The idea of the friendly, sociable dog is one of the strongest in our narratives of pets. We know the basics: Dogs have been gradually selectively bred from wolves to become human helpmates, rescuing us from wells, providing assistance to the blind or disabled, herding our sheep, and covering us with slobber. But why exactly do dogs like humans in the first place? Are they just innately friendly animals, or is it something special about the nature of dogs and humans that brings us together to produce a million charming Youtube videos? Science has given us at least part of the answer, and it's actually pretty adorable.
The domestication of dogs is fairly ancient; it's likely they were likely first domesticated from breeds of wolf tens of thousands of years ago, though some argument exists as to whether dogs in different regions of the world were domesticated at the same time and from the same origins. There's also a lot of scientific disagreement about how the process really worked; Smithsonian Magazine, in in 2015, reported that there are two competing theories about the origin of modern dogs. One is that humans kept wolf cubs and gradually bred them as pets, and the other is that wolves followed humans around (not unreasonable, as human camps could be a good source of food and warmth) and "domesticated themselves."
We do know, though, that humans have deliberately bred different kinds of dogs for particular traits throughout the centuries to fit specific needs: a snuggly disposition, strength, agility, speed, intelligence, or some other trait that was needed in particular circumstances. (The argument over Montreal's ban on Pitbulls has demonstrated that genes comprise only a small part of the actual behavior of modern dogs; they might have certain innate tendencies, but that's not the whole story.) One of the current controversies over dog breeding in general is the insistence in pedigrees and at high-end dog shows like Crufts on "breed traits" that are actually deeply damaging to the animals. (The sloped back of the 2016 Crufts champion, a German shepherd, has been the ideal for the dog for centuries, but has been condemned as potentially unhealthy and uncomfortable.)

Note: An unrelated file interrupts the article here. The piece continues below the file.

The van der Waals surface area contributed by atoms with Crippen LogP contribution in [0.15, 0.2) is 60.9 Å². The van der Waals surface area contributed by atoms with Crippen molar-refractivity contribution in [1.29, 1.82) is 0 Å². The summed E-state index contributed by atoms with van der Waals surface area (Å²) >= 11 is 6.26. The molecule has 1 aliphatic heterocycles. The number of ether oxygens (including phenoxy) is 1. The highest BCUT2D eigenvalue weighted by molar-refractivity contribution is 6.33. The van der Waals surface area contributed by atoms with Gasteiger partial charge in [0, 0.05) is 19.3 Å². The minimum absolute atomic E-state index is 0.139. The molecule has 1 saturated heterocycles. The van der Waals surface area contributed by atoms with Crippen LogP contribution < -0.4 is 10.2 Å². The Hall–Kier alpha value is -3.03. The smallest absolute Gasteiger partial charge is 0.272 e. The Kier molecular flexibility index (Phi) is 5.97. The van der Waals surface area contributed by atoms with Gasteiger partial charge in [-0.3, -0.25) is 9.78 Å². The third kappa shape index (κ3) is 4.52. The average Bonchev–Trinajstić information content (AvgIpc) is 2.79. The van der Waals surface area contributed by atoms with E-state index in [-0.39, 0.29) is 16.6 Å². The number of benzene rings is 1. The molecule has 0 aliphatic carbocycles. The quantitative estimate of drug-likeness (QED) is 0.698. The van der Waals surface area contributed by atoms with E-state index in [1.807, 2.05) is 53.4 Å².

Dogs and humans clearly have an extensive bond; gazing into one another's eyes raises the levels of oxytocin, a pleasure and bonding hormone, in both dogs and owners, something that explains the intensity of our attraction to the breed and theirs to us. But science has provided a few new explanations for why dogs are so prone to come to us at all, rather than sitting in a corner chewing something.
Dogs Have Genes That Get Them To Seek Help
A new piece of research published provides something interesting both for people who love dogs and those of us interested in autism spectrum disorder. It turns out that a particular kind of social behavior in dogs, seeking help from a nearby human to solve a problem, seems to be tied to specific genes — and that those genes, in humans, are linked to social disorders like autism.
It's often a very tricky business determining what exactly pinpoints a certain behavior on a genetic level; for one, genes are rarely the only thing at play in animals or humans. But the scientists behind the dog study, from Linköping University in Sweden, wanted to see if they could "track" a specific gene to a kind of dog behavior. To do it, they took 437 young beagles, none of whom had ever had any training; they'd all been raised in a lab in very similar conditions. They put them in a room with a female stranger and gave them a problem: three boxes with food inside, one of which had the lid locked shut. The dogs were capable of getting at the two first boxes easily, but the last one stymied them; there was no way they could do it on their own.